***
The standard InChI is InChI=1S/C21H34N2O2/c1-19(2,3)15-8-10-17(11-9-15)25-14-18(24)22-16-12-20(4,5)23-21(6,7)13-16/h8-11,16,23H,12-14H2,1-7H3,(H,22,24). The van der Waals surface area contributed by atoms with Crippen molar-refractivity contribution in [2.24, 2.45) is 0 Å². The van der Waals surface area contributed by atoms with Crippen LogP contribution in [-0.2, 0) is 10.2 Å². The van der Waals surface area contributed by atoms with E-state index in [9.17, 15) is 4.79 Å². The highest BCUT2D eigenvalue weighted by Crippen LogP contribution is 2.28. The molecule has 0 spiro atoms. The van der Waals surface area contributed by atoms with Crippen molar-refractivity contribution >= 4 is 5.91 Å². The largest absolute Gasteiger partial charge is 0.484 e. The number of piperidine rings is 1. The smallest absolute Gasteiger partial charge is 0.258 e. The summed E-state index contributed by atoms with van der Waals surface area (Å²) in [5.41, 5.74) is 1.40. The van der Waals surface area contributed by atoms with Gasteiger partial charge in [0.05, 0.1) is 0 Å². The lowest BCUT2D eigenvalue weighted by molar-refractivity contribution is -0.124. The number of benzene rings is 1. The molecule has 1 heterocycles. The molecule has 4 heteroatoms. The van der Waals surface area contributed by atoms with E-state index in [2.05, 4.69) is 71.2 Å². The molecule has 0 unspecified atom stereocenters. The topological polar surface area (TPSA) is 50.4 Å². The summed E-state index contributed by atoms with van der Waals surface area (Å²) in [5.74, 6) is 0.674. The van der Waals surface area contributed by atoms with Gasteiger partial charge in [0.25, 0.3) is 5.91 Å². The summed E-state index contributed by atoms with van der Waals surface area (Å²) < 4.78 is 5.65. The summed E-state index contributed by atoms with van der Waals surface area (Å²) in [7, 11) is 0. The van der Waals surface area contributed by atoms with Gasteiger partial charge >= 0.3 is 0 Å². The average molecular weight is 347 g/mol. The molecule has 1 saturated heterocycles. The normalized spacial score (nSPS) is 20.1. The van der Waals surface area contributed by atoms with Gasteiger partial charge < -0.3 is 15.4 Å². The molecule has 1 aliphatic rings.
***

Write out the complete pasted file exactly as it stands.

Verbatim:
The standard InChI is InChI=1S/C21H34N2O2/c1-19(2,3)15-8-10-17(11-9-15)25-14-18(24)22-16-12-20(4,5)23-21(6,7)13-16/h8-11,16,23H,12-14H2,1-7H3,(H,22,24). The van der Waals surface area contributed by atoms with Crippen molar-refractivity contribution in [2.24, 2.45) is 0 Å². The van der Waals surface area contributed by atoms with Crippen LogP contribution in [-0.2, 0) is 10.2 Å². The van der Waals surface area contributed by atoms with E-state index in [9.17, 15) is 4.79 Å². The highest BCUT2D eigenvalue weighted by Crippen LogP contribution is 2.28. The molecule has 0 spiro atoms. The van der Waals surface area contributed by atoms with Crippen molar-refractivity contribution >= 4 is 5.91 Å². The largest absolute Gasteiger partial charge is 0.484 e. The number of piperidine rings is 1. The smallest absolute Gasteiger partial charge is 0.258 e. The summed E-state index contributed by atoms with van der Waals surface area (Å²) in [5.41, 5.74) is 1.40. The van der Waals surface area contributed by atoms with Gasteiger partial charge in [0.05, 0.1) is 0 Å². The lowest BCUT2D eigenvalue weighted by molar-refractivity contribution is -0.124. The number of benzene rings is 1. The molecule has 1 heterocycles. The molecule has 4 heteroatoms. The van der Waals surface area contributed by atoms with E-state index in [2.05, 4.69) is 71.2 Å². The molecule has 0 unspecified atom stereocenters. The topological polar surface area (TPSA) is 50.4 Å². The summed E-state index contributed by atoms with van der Waals surface area (Å²) in [5.74, 6) is 0.674. The van der Waals surface area contributed by atoms with Gasteiger partial charge in [0.25, 0.3) is 5.91 Å². The summed E-state index contributed by atoms with van der Waals surface area (Å²) < 4.78 is 5.65. The summed E-state index contributed by atoms with van der Waals surface area (Å²) in [7, 11) is 0. The van der Waals surface area contributed by atoms with Gasteiger partial charge >= 0.3 is 0 Å². The average molecular weight is 347 g/mol. The molecule has 1 saturated heterocycles. The normalized spacial score (nSPS) is 20.1. The van der Waals surface area contributed by atoms with Gasteiger partial charge < -0.3 is 15.4 Å². The molecule has 1 aliphatic rings.